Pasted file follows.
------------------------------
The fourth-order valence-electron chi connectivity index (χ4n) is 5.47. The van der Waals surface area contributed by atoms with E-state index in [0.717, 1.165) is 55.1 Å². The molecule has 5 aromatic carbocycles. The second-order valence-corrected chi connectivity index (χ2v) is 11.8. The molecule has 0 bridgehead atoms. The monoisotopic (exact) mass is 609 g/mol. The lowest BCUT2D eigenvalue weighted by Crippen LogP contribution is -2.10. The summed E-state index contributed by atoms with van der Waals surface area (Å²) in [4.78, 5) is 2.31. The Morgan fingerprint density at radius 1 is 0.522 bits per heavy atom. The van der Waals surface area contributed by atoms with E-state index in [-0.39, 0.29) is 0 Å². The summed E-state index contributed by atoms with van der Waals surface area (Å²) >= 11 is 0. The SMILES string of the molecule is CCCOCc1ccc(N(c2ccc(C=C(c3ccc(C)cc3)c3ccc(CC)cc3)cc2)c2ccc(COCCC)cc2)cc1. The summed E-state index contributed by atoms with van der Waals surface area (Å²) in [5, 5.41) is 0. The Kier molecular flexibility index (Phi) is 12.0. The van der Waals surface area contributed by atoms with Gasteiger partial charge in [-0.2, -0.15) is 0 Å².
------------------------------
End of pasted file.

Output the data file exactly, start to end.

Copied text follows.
The fourth-order valence-electron chi connectivity index (χ4n) is 5.47. The van der Waals surface area contributed by atoms with E-state index in [0.717, 1.165) is 55.1 Å². The molecule has 5 aromatic carbocycles. The second-order valence-corrected chi connectivity index (χ2v) is 11.8. The molecule has 0 bridgehead atoms. The monoisotopic (exact) mass is 609 g/mol. The lowest BCUT2D eigenvalue weighted by Crippen LogP contribution is -2.10. The summed E-state index contributed by atoms with van der Waals surface area (Å²) in [4.78, 5) is 2.31. The Morgan fingerprint density at radius 1 is 0.522 bits per heavy atom. The van der Waals surface area contributed by atoms with E-state index in [-0.39, 0.29) is 0 Å². The summed E-state index contributed by atoms with van der Waals surface area (Å²) >= 11 is 0. The SMILES string of the molecule is CCCOCc1ccc(N(c2ccc(C=C(c3ccc(C)cc3)c3ccc(CC)cc3)cc2)c2ccc(COCCC)cc2)cc1. The summed E-state index contributed by atoms with van der Waals surface area (Å²) in [5, 5.41) is 0. The Kier molecular flexibility index (Phi) is 12.0. The van der Waals surface area contributed by atoms with Gasteiger partial charge in [-0.2, -0.15) is 0 Å².